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The Respective Roles of Risk and Decision Analyses in Decision Support

M. Elisabeth Paté-Cornell () and Robin L. Dillon ()
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M. Elisabeth Paté-Cornell: Department of Management Science & Engineering, Terman Engineering Building, Room 340, Stanford University, Stanford, California 94305
Robin L. Dillon: McDonough School of Business, 418 Old North, Georgetown University, Washington, D.C. 20057

Decision Analysis, 2006, vol. 3, issue 4, 220-232

Abstract: Decision support models help structure and inform complex choices under uncertainty. Two classic models are risk analysis and decision analysis. Risk analysis is understood here as risk characterization, and in some cases, the identification and benefit assessment of some risk management options. It is based on systems analysis and probability, and it excludes the actual decision phase, which requires the preferences, e.g., the utility function, of the decision maker(s). Risk analysis and decision analysis have some similarities and are often complementary. To model uncertainties, both rely on probability, generally a subjective Bayesian degree of belief. A decision analysis can include a risk analysis component, and the design of a risk management plan may require decision analysis support. The challenge for risk analysts is to characterize potential failure problems before decision options have been identified, and when there is no single decision maker, or group of decision makers, who can provide preference functions and degrees of belief. Yet, a correct and complete model of uncertainties in the probabilistic risk analysis phase is important if the results are to be used later for decision support, especially when the number of systems involved and the duration of their operations is unknown. In this paper, we explore some of the challenges inherent to probabilistic risk analysis that should be of interest to the decision analysts who intend to use risk analysis results.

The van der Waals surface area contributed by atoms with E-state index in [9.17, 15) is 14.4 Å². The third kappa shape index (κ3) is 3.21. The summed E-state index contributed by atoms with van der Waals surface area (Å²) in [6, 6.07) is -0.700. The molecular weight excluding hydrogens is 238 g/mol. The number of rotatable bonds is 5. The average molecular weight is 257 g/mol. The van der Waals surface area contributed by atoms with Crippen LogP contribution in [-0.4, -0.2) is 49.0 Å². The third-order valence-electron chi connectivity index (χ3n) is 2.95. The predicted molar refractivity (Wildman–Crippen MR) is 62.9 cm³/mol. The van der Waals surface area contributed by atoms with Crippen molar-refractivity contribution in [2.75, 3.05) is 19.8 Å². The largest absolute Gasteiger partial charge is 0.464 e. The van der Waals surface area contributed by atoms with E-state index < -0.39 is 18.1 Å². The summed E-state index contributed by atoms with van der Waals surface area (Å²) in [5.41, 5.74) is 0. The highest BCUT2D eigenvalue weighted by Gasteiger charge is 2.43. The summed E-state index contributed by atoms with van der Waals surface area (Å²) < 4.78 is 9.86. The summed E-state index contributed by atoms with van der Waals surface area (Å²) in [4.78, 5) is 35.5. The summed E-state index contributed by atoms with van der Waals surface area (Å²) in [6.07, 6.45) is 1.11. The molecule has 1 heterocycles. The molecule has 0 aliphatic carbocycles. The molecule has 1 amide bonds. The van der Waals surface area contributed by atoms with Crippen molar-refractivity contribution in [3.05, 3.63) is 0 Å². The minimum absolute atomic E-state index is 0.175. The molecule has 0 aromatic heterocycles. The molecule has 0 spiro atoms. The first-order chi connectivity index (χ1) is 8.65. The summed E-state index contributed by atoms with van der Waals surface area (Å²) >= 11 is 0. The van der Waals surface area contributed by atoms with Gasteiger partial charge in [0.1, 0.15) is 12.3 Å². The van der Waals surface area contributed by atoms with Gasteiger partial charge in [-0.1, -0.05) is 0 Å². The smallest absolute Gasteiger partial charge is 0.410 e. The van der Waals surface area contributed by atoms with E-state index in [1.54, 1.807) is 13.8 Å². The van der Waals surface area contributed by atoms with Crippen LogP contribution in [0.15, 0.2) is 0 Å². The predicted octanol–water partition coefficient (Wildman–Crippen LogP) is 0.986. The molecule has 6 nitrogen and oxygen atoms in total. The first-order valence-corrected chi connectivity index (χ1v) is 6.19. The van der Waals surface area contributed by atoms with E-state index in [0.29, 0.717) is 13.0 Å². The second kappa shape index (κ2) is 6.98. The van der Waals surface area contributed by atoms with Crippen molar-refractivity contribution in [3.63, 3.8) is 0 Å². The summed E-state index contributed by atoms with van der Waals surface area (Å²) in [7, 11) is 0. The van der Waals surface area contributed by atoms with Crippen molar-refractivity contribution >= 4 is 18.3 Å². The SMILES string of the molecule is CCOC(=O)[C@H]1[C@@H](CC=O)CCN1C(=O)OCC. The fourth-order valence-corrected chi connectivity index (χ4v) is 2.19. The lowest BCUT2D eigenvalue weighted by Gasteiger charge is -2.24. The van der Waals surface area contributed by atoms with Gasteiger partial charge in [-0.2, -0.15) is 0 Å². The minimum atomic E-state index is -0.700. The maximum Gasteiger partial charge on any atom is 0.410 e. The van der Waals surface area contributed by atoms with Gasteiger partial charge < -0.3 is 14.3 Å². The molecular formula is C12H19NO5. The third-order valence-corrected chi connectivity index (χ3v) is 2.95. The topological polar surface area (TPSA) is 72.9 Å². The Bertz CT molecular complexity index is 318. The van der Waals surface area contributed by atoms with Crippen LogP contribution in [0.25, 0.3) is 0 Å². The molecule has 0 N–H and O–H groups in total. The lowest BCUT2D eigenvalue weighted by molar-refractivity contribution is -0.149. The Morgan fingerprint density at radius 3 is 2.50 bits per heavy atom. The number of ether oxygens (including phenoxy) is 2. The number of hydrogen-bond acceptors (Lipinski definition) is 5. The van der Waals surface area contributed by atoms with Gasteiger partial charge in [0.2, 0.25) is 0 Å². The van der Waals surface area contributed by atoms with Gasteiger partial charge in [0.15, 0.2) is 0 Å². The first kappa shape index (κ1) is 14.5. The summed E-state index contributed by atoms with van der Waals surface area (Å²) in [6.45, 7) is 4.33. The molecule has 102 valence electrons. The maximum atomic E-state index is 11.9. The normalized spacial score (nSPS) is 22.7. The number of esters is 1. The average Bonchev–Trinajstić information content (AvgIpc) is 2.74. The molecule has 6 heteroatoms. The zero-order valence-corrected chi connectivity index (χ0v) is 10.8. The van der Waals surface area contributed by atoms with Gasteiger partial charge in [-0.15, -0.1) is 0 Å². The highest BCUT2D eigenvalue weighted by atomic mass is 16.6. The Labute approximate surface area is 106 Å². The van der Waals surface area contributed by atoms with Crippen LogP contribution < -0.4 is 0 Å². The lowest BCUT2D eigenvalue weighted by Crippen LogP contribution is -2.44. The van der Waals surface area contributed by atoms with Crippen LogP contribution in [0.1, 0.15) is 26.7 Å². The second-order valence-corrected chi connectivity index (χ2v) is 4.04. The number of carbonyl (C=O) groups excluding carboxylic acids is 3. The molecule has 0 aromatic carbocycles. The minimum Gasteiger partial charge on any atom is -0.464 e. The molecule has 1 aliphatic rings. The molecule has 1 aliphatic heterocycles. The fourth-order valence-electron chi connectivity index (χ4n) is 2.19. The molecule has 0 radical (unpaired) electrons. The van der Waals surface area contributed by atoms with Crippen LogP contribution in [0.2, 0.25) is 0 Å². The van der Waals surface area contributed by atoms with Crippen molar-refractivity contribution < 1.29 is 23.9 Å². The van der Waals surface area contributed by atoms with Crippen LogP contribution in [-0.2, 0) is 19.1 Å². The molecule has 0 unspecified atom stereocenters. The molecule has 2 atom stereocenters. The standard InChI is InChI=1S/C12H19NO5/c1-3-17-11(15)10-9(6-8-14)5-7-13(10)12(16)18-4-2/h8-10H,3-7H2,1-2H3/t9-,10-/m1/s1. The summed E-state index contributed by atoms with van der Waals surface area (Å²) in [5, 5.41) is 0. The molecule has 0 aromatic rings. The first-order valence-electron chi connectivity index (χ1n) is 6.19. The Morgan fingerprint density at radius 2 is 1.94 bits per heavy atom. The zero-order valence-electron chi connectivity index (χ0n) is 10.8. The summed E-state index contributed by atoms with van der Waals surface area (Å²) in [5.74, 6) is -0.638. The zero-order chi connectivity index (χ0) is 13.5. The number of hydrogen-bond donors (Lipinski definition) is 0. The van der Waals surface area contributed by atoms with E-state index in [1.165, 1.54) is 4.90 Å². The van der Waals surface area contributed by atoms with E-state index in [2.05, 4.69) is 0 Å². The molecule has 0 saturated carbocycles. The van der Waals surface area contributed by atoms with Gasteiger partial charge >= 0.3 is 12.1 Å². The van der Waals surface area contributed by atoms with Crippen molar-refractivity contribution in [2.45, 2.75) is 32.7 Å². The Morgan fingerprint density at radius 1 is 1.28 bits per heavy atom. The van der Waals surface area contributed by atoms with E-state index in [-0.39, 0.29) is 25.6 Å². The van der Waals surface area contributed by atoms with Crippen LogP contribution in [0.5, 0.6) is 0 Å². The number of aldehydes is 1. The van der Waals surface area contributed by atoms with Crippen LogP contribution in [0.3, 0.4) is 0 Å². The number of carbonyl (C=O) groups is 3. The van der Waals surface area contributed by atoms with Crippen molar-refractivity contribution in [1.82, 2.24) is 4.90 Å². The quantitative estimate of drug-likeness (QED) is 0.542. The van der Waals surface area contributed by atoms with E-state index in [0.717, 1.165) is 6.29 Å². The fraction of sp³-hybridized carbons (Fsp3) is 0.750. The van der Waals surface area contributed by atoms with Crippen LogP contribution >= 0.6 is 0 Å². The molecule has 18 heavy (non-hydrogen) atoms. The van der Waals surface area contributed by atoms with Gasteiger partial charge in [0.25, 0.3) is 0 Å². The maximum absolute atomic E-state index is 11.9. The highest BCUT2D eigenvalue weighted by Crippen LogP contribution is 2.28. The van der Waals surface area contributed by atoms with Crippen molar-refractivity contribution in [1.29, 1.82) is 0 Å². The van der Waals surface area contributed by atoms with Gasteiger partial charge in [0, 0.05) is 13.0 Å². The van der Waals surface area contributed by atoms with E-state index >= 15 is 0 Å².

Keywords: risk analysis; decision analysis; uncertainty; probability; preferences; utility (search for similar items in EconPapers)
Date: 2006
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Handle: RePEc:inm:ordeca:v:3:y:2006:i:4:p:220-232